The first step basically consists in identifying and preserving the frequencies that are deemed to be significant, eliminating the remaining frequencies. The said selection is carried out within each block B1, B2, B3 and B4 by means of a DCT-coefficient visibility mask applied to a 4×4 “microblock” and setting to zero the coefficients of the other three microblocks.
The second step basically consists of a decimation obtained by performing, on the microblock mB previously isolated, the inverse discrete cosine transform (IDCT), which is thus calculated on sixteen coefficients (4×4), and by performing division by an appropriate distortion factor. The IDCT applied to the 4×4 microblock makes it possible to shape further the dark-band spectrum wherever a higher degree of attenuation is encountered. The IDCT is repeated on the microblocks of the four blocks that are to be merged. The four microblocks resulting from the IDCT are gathered together in an 8×8 block to which the DCT is applied.
The above operating sequence is schematically illustrated in the functional flowchart represented in
In a step designated by 12, from each of the blocks B1, B2, B3, B4 a corresponding microblock mB1, mB2, mB3, mB4 is derived. This is done by selecting the 4×4 microblock on the top left—hence the one located in a position close to the d.c. component—according to the modalities described previously, namely setting to zero the coefficients of the other microblocks.
The steps designated by 14 and 16 respectively correspond to a possible masking action performed on each microblock mB1, mB2, mB3, mB4 (this may be done by means of masks, such as the masks M1, M2 or M3 which are illustrated in
The reference number 18 designates the merging of the microblocks thus obtained into a single 8×8 block which, in the step designated by 20, is to undergo the DCT operation with a view to obtaining the final decimated block, designated by MBD.
The diagram of
The solution according to the invention is therefore suited to being implemented—according to criteria that are within the reach of a person skilled in the branch on the basis of the detailed description of the invention provided herein—whether by using a specialized processor or by using a general-purpose digital computer (such as a digital signal processor—DSP) on which the computer program product according to the invention is run.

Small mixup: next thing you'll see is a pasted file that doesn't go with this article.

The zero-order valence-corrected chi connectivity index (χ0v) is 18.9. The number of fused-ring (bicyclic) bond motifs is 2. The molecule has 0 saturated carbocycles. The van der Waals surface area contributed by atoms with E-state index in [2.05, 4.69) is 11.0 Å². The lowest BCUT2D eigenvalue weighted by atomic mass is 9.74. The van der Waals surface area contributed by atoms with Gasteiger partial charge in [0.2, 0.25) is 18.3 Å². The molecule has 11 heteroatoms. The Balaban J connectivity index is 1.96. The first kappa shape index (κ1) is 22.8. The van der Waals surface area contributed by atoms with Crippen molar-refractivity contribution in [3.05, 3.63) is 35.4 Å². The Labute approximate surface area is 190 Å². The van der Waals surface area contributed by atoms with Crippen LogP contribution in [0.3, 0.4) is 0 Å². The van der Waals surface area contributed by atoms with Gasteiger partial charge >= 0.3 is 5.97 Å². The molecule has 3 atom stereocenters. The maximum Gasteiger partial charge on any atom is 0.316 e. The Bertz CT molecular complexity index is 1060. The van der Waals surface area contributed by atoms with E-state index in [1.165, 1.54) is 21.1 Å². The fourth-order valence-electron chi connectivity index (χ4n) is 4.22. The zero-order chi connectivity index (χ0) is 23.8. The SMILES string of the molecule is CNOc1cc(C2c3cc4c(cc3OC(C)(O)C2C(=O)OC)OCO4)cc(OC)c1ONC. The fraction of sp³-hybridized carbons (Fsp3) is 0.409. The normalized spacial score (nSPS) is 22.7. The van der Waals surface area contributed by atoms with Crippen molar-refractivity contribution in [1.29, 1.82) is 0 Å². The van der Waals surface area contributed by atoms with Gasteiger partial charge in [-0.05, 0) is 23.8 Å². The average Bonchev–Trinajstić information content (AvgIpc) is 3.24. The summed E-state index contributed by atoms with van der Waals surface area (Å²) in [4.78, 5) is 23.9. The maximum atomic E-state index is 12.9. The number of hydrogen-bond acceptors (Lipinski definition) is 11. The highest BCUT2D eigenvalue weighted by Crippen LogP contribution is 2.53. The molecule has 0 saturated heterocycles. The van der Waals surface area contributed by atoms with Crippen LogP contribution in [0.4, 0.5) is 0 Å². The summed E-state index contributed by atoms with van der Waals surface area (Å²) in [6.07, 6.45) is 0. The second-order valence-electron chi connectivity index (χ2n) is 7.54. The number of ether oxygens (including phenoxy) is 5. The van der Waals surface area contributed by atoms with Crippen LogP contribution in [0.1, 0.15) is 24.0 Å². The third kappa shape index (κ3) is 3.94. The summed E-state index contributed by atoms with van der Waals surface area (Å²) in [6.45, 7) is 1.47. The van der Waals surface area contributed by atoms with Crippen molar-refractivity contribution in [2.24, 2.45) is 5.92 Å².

The microblock mB1, mB2, mB3, mB4 is then multiplied by appropriate matrices, on the right and on the left, according to the position of the block. All the matrices considered are of size 8×8 (hence of a rank higher than, namely twice, that of the microblocks to which they are applied) and, in the diagram of
Four blocks are thus obtained, designated by B1t, B2t, B3t, B4t (temporary i-th blocks), the sum of which, designated by B1f, corresponds to the merging block of step 18 of
Of course, the solution described is not limited, as regards its possible applications, to the case alone of microblocks of size corresponding to 4×4 pixels (hence for a reduction to one quarter of the original spatial resolution), but may be generalized to arbitrary sizes of said microblocks.
In particular, with reference to the schematic representation of
Of course, without prejudice to the principle of the invention, the details of implementation and the embodiments may vary widely with respect to what is described and illustrated herein, without thereby departing from the scope of the present invention as defined in the annexed claims.
All of the above U.S. patents, U.S. patent application publications, U.S. patent applications, foreign patents, foreign patent applications and non-patent publications referred to in this specification and/or listed in the Application Data Sheet, are incorporated herein by reference, in their entirety.
From the foregoing it will be appreciated that, although specific embodiments of the invention have been described herein for purposes of illustration, various modifications may be made without deviating from the spirit and scope of the invention. Accordingly, the invention is not limited except as by the appended claims and the equivalents thereof.
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|U.S. Classification||375/240.2, 375/E07.198, 375/240.21, 375/E07.248, 375/E07.252|
|International Classification||H04N7/26, H04N7/46, H04N7/12, G06T9/00, H04N7/30, H03M7/30, H04N11/02|
|Cooperative Classification||H04N19/40, H04N19/59|
|European Classification||H04N7/26T, H04N7/46S|
|Jan 21, 2003||AS||Assignment|
Owner name: STMICROELECTRONICS S.R.L., ITALY
Free format text: ASSIGNMENT OF ASSIGNORS INTEREST;ASSIGNORS:CONCION, DAVIDE;PICCINELLI, EMILIANO;PAU, DANILO;REEL/FRAME:013682/0742;SIGNING DATES FROM 20021022 TO 20021230
|Mar 10, 2009||CC||Certificate of correction|
|Sep 21, 2011||FPAY||Fee payment|
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|Oct 27, 2015||FPAY||Fee payment|